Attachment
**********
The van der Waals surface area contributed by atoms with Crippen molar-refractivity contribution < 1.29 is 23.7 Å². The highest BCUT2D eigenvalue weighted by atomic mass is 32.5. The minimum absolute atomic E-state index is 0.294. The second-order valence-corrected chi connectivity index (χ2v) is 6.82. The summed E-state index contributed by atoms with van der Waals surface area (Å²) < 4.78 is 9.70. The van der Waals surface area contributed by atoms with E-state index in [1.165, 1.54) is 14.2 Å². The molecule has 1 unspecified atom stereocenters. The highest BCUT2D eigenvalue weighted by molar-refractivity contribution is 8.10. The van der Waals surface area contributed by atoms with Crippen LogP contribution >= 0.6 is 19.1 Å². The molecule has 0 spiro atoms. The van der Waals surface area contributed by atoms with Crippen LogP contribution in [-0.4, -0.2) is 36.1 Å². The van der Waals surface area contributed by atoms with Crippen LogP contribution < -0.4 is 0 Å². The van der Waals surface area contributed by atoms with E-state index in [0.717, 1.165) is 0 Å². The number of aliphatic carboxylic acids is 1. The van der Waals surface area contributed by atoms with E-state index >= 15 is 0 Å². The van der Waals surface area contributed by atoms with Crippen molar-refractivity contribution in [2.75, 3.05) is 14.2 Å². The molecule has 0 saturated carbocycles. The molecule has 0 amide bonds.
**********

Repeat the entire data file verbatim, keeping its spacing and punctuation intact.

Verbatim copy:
The van der Waals surface area contributed by atoms with Crippen molar-refractivity contribution < 1.29 is 23.7 Å². The highest BCUT2D eigenvalue weighted by atomic mass is 32.5. The minimum absolute atomic E-state index is 0.294. The second-order valence-corrected chi connectivity index (χ2v) is 6.82. The summed E-state index contributed by atoms with van der Waals surface area (Å²) < 4.78 is 9.70. The van der Waals surface area contributed by atoms with E-state index in [1.165, 1.54) is 14.2 Å². The molecule has 1 unspecified atom stereocenters. The highest BCUT2D eigenvalue weighted by molar-refractivity contribution is 8.10. The van der Waals surface area contributed by atoms with Crippen LogP contribution >= 0.6 is 19.1 Å². The molecule has 0 spiro atoms. The van der Waals surface area contributed by atoms with Crippen LogP contribution in [-0.4, -0.2) is 36.1 Å². The van der Waals surface area contributed by atoms with Crippen LogP contribution < -0.4 is 0 Å². The van der Waals surface area contributed by atoms with E-state index in [0.717, 1.165) is 0 Å². The number of aliphatic carboxylic acids is 1. The van der Waals surface area contributed by atoms with E-state index >= 15 is 0 Å². The van der Waals surface area contributed by atoms with Crippen molar-refractivity contribution in [2.75, 3.05) is 14.2 Å². The molecule has 0 saturated carbocycles. The molecule has 0 amide bonds.